Guided hikes through oases or past ancient pueblos; overnights in tepees or hogans; and rafting, birding, and hunting trips are just a few of the recreational opportunities available on Indian lands.

ANTELOPE HOUSE TOURS Chinle, Ariz. Awake to twittering birds within the sandstone cathedral that is Canyon de Chelly. Navajo silversmith Adam Teller and his family lead camping trips, horseback rides, and 4x4 tours. (928) 674-5231,

INDIAN CANYONS Palm Springs, Calif. The world's largest wild stands of desert fan-palm trees shelter birds, wildlife, and grateful humans in the lush canyon oases of the Agua Caliente Band of Cahuilla Indians. Walk to misty waterfalls and scenic lookouts or take a ranger-led tour in Tahquitz Canyon. (800) 790-3398, Don't miss the Agua Caliente Cultural Museum. (760) 323-0151,

UTE MOUNTAIN TRIBAL PARK Towaoc, Colo. Less crowded than the nearby Mesa Verde National Park, this mountainous reservation boasts spectacular cliff dwellings, pictographs, and haunting geological formations. Guided 4x4 and walking tours are available. (800) 847-5485,

TRAILHANDLER TOURS Monument Valley, Ariz. Harold Simpson's Navajo tour company offers overnight stays in a hogan as well as cultural talks, guided day hikes, wilderness camping, or Jeep tours through the red rock of Monument Valley. (435) 727-3362,

WHITE MOUNTAIN APACHE RESERVATION Whiteriver, Ariz. Some of the biggest trophy elk in the United States make their home in the forests of the 1.6-million-acre White Mountain Apache Reservation (also called the Fort Apache Reservation), which they share with black bears, mountain lions, bighorn sheep, and Mexican wolves. Stop by the Apache Cultural Center or take a backcountry safari. Fish for trout in secluded lakes and streams or take a rafting or canyoneering trip through the rugged Salt River Canyon. Guided hunts for big game are offered in season. (877) 338-9628.


America's many indigenous peoples are variously represented by more than 550 nations, reservations, pueblos, rancherias, and villages, according to Native Tourism (, a national program of the Western American Indian Chamber.

You can find tips on etiquette for visiting Indian lands at the program's Web site. These include such courtesies as asking permission before taking photographs or recording events. Also note that many dances and ceremonies taking place on a reservation are religious in nature and are not to be photographed. If you're invited to attend a ceremony, dress modestly, observe quietly, don't applaud, and refrain from touching ceremonial clothing, or regalia. Unless invited, don't enter sweat lodges, kivas, cemeteries, or homes. The Web site lists many more tips, as well as a directory of Native American–owned lodgings, tour companies, museums, and other businesses.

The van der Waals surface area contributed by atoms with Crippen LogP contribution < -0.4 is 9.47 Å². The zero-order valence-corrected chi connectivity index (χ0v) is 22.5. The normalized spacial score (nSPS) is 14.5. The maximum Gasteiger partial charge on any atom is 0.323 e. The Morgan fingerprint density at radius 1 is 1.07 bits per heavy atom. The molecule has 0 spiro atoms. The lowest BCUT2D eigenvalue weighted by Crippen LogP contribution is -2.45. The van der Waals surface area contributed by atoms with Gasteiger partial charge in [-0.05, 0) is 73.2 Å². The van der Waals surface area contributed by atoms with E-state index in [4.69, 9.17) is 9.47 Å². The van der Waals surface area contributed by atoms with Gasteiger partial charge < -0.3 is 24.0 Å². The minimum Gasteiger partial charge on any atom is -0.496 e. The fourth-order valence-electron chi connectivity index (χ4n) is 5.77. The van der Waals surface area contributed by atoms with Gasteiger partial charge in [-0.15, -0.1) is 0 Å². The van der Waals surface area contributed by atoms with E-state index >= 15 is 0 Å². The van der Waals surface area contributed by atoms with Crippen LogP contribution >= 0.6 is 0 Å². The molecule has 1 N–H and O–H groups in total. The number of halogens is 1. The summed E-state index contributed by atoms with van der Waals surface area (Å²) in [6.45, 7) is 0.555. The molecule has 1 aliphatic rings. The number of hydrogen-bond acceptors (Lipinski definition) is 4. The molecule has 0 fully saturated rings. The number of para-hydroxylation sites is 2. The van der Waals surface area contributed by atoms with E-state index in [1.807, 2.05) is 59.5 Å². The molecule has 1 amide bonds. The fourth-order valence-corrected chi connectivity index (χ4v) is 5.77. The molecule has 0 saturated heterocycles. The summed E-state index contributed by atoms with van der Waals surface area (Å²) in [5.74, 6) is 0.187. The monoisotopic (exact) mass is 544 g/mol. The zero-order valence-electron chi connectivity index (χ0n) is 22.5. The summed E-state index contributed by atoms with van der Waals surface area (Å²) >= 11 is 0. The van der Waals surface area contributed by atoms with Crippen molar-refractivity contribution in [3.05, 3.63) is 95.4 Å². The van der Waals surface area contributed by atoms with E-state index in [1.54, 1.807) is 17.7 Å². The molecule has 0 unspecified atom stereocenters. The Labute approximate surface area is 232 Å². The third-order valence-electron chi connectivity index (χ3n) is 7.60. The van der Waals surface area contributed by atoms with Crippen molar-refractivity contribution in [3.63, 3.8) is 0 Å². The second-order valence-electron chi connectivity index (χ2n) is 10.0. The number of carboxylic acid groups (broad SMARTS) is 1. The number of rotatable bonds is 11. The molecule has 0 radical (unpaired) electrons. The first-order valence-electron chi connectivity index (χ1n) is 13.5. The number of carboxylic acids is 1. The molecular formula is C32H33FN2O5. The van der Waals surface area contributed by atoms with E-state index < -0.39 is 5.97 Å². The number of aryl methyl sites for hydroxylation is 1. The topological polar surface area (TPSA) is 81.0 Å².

Other helpful resources include:

  • News from Native California, a quarterly magazine on California Indians, (510) 549-3564,
  • Native Peoples of the Northwest, by Jan Halliday and Gail Chehak with the Affiliated Tribes of Northwest Indians, Sasquatch Books.
  • Native Peoples, a bimonthly magazine covering the arts and culture of Native Americans, (888) 262-8483, ext. 100.
  • Indian Country Tourism, a group that coordinates tours throughout the West, (303) 661-9819.


    The model for today's powwow, which often includes competitive dancing and drumming, was developed by the Plains tribes. California Indians use the terms gathering or big time for their get-togethers, which are spiritual in nature—dances are done to honor elders. Here's a small sampling of these lively social events, open to the public, around the West.

    NUMGA INDIAN DAYS Sparks, Nev., September 3 to 5. Events include golf and hand-game tournaments. (775) 329-2936.

    STOCKTON COMMUNITY POWWOW Stockton, Calif., September 3 to 5. Some 90 tribes from California and around the country attend.

    MARIN MUSEUM OF THE AMERICAN INDIAN TRADE FEAST Novato, Calif., September 11 and 12. Learn how hides are tanned and how native plants are used. (415) 897-4064,

    INDIAN GRINDING ROCK STATE HISTORIC PARK BIG TIME Pine Grove, Calif., September 25 and 26. This traditional Miwok celebration signals the harvest of the acorn. (209) 296-7488,

    NEZ PERCE NATIONAL HISTORIC PARK BEAR PAW COMMEMORATION Chinook, Mont., October 2. Rituals include tribes sharing a peace pipe to observe the final battle of the Nez Perce war. (208) 843-2261,

    STATE INDIAN MUSEUM ACRON DAY Sacramento, October 16. Diana Almendariz, a Maidu interpreter, demonstrates how to make acorn mush. (916) 324-0971.

    GATHERING OF NATIONS POWWOW Albuquerque, N.M., April 29 and 30, 2005. More than 500 tribes represent the United States and Canada at this event. (505) 836-2810,

    STANFORD UNIVERSITY POWWOW Palo Alto, Calif., May 6 to 8, 2005. The largest powwow on the West Coast is in its 34th year. (650) 723-4078,

    CHICO POWWOW Chico, Calif., June 19 and 20, 2005. Dedicated to the healing of addictions among Native Americans. (530) 898-8516.